Lovelace Wins as Jam-packed Boardroom Show Honors Gerry Lopez - Boardroom Show
Surfboards and Mr. Pipeline were the focus over the weekend at The Boardroom International Surfboard Show at the Del Mar Fairgrounds. Over five thousand surfers paraded through the aisles of the one and only surfboard industry trade show which this year honored Mr. Pipeline, GerAll six shapers (Roger Hinds, Timmy Patterson, Pat Rawson, Ron House, Ward Coffey and Lovelace) showcased the sacred craft of surfboard building by honoring Gerry Lopez in the shape-off.ry Lopez, in the Icons of Foam Tribute to the Masters Shape-off presented by US Blanks.
Lovelace, Boardroom, Gerry Lopez, surfboard show, del mar, 2016, ryan lovelace, Pipeline, Lightning Bolt,
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Lovelace Wins as Jam-packed Boardroom Show Honors Gerry Lopez

Lovelace Wins as Jam-packed Boardroom Show Honors Gerry Lopez


Del Mar, Ca., May 16, 2015 — — Surfboards and Mr. Pipeline were the focus over the weekend at The Boardroom International Surfboard Show at the Del Mar Fairgrounds. Over five thousand surfers paraded through the aisles of the one and only surfboard industry trade show which this year honored Mr. Pipeline, Gerry Lopez, in the Icons of Foam Tribute to the Masters Shape-off presented by US Blanks.

Six shapers competed, each attempting to best replicate a classic Pipeliner model surfboard made famous by Lopez. After the foam had settled Santa Barbara’s Ryan Lovelace walked away with the $1K prize and his name etched into the Mike Marshall Perpetual Trophy. All six shapers (Roger Hinds, Timmy Patterson, Pat Rawson, Ron House, Ward Coffey and Lovelace) showcased the sacred craft of surfboard building by honoring Gerry Lopez in the shape-off.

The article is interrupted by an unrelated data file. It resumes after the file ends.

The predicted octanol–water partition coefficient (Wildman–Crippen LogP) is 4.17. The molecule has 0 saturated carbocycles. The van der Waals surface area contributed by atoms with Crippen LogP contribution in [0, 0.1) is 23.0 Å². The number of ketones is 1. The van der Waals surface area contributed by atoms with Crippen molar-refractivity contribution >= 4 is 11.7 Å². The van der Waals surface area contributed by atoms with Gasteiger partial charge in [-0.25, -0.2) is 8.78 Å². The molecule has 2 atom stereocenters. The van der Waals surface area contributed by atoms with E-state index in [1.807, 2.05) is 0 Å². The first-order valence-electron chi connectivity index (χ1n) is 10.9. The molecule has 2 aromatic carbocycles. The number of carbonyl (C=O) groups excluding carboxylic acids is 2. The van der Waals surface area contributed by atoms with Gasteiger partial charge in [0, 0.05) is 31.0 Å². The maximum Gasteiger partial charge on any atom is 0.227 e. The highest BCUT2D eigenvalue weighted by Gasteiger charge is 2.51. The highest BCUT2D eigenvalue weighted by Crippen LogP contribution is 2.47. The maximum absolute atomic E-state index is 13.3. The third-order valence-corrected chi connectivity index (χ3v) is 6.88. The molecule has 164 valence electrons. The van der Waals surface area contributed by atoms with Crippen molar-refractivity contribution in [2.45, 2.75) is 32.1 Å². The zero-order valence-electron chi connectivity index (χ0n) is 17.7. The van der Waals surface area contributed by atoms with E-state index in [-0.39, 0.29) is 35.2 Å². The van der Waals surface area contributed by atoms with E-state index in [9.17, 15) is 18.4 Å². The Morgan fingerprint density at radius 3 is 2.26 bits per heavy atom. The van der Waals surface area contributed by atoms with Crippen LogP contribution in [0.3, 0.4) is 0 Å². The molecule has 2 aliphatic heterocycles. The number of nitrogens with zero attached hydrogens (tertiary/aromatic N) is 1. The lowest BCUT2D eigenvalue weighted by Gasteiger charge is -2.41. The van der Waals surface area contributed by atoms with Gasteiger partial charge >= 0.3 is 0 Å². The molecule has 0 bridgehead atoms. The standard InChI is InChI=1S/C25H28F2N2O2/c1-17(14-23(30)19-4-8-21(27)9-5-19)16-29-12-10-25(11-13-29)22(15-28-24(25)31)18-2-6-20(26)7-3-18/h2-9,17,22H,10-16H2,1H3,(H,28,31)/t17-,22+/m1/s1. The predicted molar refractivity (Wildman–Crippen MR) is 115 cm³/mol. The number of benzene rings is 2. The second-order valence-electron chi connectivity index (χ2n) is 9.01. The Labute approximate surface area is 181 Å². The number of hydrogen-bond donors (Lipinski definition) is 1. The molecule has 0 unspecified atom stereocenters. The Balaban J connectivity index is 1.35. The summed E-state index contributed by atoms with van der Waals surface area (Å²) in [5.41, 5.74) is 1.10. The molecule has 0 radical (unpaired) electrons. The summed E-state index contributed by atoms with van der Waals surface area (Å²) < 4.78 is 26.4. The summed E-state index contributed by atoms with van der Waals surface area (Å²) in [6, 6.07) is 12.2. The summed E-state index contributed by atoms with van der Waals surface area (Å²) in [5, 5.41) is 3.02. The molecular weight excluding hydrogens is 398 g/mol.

“I’m very humbled,” said Lovelace.  “The other shapers are all beasts with a planer and it was so mind–blowing to watch their techniques and approaches. I’m honored to shape anywhere near any one of those guys. And I want to thank Gerry Lopez for selecting me to compete. What an enjoyable board to try and re-create. Thank you all.”

Pat Rawson’s 11’ 6” rhino chaser big wave gun was selected “Best In Show” by a group of his peers. “I just want to dedicate this selection to Rabbit Kekai, who passed away Friday,” said an emotional Rawson.  “Uncle Rabbit meant a lot to a lot of people. He made us laugh. He brought joy to the surf world, practically everyone in this room. So this one is for you Uncle. Aloha.” Bubble Gum Surf Wax presented the “Best In Show” Big Wave Guns exhibit.

The weekend long surf lifestyle celebration featured exhibits, demos, seminars, music and hundreds of state-of-the-art surfboards from the surfboard industry’s finest craftsman, designers and manufacturers.  Surfing professionals and celebrities were on hand to take it all in including CJ Hobgood, Sunny Garcia, Nate Yeomans, Tom Curren, Mark Philippoussis, Daniel Thomson, Mason Ho, Rory Russell, Aaron Gold, Alex Gray and many others.

Gerry Lopez was the consummate honoree meeting with surf fans both days seemingly never taking a break. “The Boardroom Show is really a bitchin’ event. Hats off to Scott Bass for busting his tail to make it happen. What a lot of people don’t realize is that this Industry of Surf –that we all enjoy and make use of — has a humble beginning that has only happened in…well, in my lifetime. In the late 1950s and early 1960s, what is now a big and very successful industry began as a few surfboard builders making boards for their friends” said Lopez. “As surfing grew in popularity due in no small part to things like surf movies [Gidget, Bud Browne], surf music [Beach Boys, Dick Dale, etc.], and the undeniable and obvious fact that surfing looked like fun…surfboard companies became a legitimate business. Eventually this business grew into the mega surf companies. The Boardroom Show acknowledges and honors the people and companies that started it all and continue to provide the simple thing that makes it happen, our surfboards…so this show is for the surfboard guys and that’s pretty cool. None of these guys got rich making surfboards but they lived a life on their own terms, going surfing when the waves were good [instead of going to work] and it doesn’t get any better than that.”

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